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We welcome Michael Gallup as one of the “servers” at the Neighborhood Cafe. Michael will be writing our Monday blog. Michael once had a truck named possum. He is a member of The Neighborhood Church (tnc3.org) and is attending Denver Seminary. He writes a blog at www.asprigofhope.blogspot.com

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Love: The Secret Ingredient in Good Gravy and Making a Difference

By Michael Gallup

Michael Gallup and his daughter Mary Grace

I was listening to NPR on the way home from work the other day.  They were sharing a piece about soul-food.  In one of the interviews, a young man told of how he asked his granddaddy for his gumbo recipe, to which his granddaddy responded, “boy, there ain’t no recipe, now get in this kitchen and watch me make it.”  I could not help but smile, what a beautiful picture of what soul-food is all about.  Food for the soul must be born in the soul, not on an index card.

We’ve all seen this phenomenon first hand, that even when we follow aunt Betty’s recipe exactly, the results just aren’t quite the same.  We come up with excuses, blaming the altitude or the insufficient seasoning on our cast-iron skillet, but the only real excuse, and I really do believe this, is that it is missing the love.

When I go see my aunt Betty, she always makes me gravy and biscuits.  These are things of legends.  Every time either my brother or I are in Arkansas without the other, we will call each other up and rub it in that we had aunt Betty’s biscuits and gravy.  I have been eating this meal my whole life and yet I struggle to make gravy at all, let alone such wonderful grub as aunt Betty’s.  I’ve been watching her, trying to learn her secrets, but she always “eyeballs” the ingredients and evidently my eyeballs don’t work as well as hers.  Aunt Betty usually fusses over the thickness or saltiness, but no matter what, that is always some good gravy.  It is made with love, as she stirs with her wooden spoon, she gives herself to this act of creating because she loves me and you can literally taste it.

Perhaps it is this way with all our creative acts.  That if we try to recreate what another has done, no matter how good the original, the end result is simply left lacking.  This doesn’t mean we don’t learn from those before. No, we get in that kitchen and watch them work.  And we learn, if we are lucky, that the secret ingredient is not some exotic spice but a charitable heart, a passion to make the world a better place, even if only one biscuit at a time.  I am a witness that a single act of creating soul-food can change a person.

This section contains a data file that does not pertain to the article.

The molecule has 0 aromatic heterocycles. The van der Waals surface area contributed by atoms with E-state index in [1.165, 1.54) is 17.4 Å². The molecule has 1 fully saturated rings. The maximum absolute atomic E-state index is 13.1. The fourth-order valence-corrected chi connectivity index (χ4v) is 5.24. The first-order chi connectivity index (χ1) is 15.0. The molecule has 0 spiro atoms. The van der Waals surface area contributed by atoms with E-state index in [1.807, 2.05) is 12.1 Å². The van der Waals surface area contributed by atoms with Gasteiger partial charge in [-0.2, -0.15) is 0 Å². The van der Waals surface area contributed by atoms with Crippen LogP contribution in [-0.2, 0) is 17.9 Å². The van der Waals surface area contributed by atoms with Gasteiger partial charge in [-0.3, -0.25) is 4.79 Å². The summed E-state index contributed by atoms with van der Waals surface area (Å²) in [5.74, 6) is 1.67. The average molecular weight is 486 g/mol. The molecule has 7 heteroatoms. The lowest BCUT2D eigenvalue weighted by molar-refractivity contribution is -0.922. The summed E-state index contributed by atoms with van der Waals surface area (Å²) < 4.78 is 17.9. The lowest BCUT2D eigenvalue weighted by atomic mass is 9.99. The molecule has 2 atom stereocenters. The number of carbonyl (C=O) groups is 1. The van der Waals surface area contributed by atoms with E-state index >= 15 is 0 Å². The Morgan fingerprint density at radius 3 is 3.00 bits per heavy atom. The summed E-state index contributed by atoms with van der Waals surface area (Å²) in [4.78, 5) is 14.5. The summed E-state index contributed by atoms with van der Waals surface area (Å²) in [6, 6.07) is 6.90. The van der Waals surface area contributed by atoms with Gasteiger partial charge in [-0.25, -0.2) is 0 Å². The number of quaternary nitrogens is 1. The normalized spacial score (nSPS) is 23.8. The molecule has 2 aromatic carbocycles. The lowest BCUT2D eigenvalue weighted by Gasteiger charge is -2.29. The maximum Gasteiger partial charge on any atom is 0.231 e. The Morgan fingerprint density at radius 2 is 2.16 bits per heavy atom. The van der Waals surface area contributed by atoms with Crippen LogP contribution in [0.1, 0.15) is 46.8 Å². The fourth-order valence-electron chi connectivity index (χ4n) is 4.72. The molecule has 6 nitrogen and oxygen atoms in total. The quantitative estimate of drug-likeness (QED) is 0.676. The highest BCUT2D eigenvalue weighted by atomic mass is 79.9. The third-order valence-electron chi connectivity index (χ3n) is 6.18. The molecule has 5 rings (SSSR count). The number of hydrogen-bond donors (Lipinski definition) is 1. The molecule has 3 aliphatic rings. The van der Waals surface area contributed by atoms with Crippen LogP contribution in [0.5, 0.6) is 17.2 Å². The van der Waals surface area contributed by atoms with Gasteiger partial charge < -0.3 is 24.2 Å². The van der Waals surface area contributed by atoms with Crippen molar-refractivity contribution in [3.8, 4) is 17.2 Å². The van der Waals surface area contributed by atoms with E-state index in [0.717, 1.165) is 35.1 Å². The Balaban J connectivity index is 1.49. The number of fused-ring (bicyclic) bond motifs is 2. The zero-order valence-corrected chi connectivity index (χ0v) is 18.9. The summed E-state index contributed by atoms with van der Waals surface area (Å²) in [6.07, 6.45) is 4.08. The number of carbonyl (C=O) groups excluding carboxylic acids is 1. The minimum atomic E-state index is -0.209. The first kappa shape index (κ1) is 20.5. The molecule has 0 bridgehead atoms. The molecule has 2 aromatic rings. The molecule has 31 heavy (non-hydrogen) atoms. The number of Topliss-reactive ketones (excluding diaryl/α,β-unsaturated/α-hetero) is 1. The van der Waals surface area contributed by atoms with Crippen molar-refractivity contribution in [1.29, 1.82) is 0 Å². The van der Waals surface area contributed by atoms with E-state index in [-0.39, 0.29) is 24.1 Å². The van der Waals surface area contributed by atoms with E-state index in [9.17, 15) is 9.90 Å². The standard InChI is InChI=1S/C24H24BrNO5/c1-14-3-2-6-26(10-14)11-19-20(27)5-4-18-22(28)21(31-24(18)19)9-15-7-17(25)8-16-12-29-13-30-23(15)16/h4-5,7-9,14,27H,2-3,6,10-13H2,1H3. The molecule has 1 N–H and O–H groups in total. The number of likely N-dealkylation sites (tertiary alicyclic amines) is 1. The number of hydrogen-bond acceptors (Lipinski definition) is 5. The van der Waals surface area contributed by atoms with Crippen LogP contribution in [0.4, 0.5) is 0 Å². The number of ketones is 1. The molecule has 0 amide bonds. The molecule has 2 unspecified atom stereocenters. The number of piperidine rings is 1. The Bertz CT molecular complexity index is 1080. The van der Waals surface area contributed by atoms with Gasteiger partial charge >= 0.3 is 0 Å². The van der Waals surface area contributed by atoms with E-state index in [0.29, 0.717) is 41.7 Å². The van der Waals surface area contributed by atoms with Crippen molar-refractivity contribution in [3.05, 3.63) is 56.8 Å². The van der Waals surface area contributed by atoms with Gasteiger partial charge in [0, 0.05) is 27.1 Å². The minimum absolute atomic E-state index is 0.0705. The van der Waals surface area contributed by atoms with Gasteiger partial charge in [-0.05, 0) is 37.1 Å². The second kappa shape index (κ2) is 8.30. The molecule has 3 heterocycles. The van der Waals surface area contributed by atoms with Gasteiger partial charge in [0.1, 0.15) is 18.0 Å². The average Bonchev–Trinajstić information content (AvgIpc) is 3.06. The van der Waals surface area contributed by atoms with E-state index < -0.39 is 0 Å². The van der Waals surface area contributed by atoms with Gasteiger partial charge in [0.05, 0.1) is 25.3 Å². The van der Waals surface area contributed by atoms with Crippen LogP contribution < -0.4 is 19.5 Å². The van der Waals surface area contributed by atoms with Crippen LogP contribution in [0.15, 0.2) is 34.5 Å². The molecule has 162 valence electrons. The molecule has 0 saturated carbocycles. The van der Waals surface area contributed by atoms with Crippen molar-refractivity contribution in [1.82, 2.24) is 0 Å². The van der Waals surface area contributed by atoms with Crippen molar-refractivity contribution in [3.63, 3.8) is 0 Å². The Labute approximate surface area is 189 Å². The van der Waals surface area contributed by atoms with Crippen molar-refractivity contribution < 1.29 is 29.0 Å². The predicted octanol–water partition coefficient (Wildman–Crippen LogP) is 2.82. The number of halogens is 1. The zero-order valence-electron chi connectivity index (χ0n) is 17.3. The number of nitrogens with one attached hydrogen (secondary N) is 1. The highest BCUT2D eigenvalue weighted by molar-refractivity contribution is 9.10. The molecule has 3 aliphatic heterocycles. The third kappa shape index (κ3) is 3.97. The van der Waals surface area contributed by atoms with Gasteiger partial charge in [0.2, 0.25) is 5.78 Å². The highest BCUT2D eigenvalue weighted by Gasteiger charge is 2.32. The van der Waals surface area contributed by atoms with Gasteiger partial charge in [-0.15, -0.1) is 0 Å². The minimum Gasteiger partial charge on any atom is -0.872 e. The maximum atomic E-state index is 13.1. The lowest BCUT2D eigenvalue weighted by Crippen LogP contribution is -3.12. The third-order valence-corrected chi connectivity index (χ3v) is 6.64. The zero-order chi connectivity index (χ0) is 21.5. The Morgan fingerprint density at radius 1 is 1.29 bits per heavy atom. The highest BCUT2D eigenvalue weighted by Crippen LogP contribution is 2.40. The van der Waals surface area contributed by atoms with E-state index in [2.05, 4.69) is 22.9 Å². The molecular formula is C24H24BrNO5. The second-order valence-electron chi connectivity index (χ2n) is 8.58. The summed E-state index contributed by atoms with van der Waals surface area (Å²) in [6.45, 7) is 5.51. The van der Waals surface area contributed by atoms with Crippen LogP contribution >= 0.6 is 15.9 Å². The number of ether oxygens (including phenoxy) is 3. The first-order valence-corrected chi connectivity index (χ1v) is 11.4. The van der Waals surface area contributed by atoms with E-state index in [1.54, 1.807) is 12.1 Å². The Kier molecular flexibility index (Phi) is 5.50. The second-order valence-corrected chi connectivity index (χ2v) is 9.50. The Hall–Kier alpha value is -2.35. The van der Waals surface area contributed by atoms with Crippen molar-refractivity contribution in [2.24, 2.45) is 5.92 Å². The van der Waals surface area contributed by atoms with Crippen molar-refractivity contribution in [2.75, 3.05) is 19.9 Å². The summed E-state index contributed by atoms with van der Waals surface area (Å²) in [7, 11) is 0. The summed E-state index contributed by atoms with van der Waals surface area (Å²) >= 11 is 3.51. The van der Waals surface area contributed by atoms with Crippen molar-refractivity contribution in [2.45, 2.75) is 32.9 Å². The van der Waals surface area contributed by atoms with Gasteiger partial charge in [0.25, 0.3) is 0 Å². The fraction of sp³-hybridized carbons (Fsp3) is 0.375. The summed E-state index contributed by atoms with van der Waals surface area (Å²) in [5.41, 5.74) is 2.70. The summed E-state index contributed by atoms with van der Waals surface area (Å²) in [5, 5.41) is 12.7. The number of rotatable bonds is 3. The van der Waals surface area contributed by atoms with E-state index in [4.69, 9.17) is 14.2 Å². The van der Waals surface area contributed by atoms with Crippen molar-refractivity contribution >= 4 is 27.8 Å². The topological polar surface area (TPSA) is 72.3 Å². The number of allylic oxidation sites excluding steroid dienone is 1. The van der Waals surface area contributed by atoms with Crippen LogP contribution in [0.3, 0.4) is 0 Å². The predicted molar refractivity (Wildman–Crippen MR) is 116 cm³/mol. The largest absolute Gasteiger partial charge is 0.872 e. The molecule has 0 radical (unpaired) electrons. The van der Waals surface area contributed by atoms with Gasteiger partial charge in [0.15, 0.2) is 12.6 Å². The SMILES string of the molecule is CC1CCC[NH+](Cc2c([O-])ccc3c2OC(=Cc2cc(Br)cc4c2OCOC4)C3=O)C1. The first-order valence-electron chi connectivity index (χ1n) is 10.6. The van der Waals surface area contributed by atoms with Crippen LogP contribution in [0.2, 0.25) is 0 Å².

Although my aunt Betty never misses an opportunity to tell me she loves me, I hear her the loudest at the dinner table.  I taste the truth of these words in her gravy and it oh so sweet.  I only pray that I will be so brave when I put my hands to work, that I will not seek to imitate, but to love; and that is how I would best honor Aunt Betty.  Not by trying to recreate her food, but by giving myself to something in such a way, that perhaps it just might change the world, that it just might be real soul-food.

We welcome Michael Gallup as one of the “servers” at the Neighborhood Cafe. Michael will be periodically writing our Monday blog. Michael is a southern gentleman who wishes his current employer would see the error of their ways and let him grow a beard. He is a member of The Neighborhood Church (tnc3.org) and is attending Denver Seminary. He writes a blog at www.asprigofhope.blogspot.com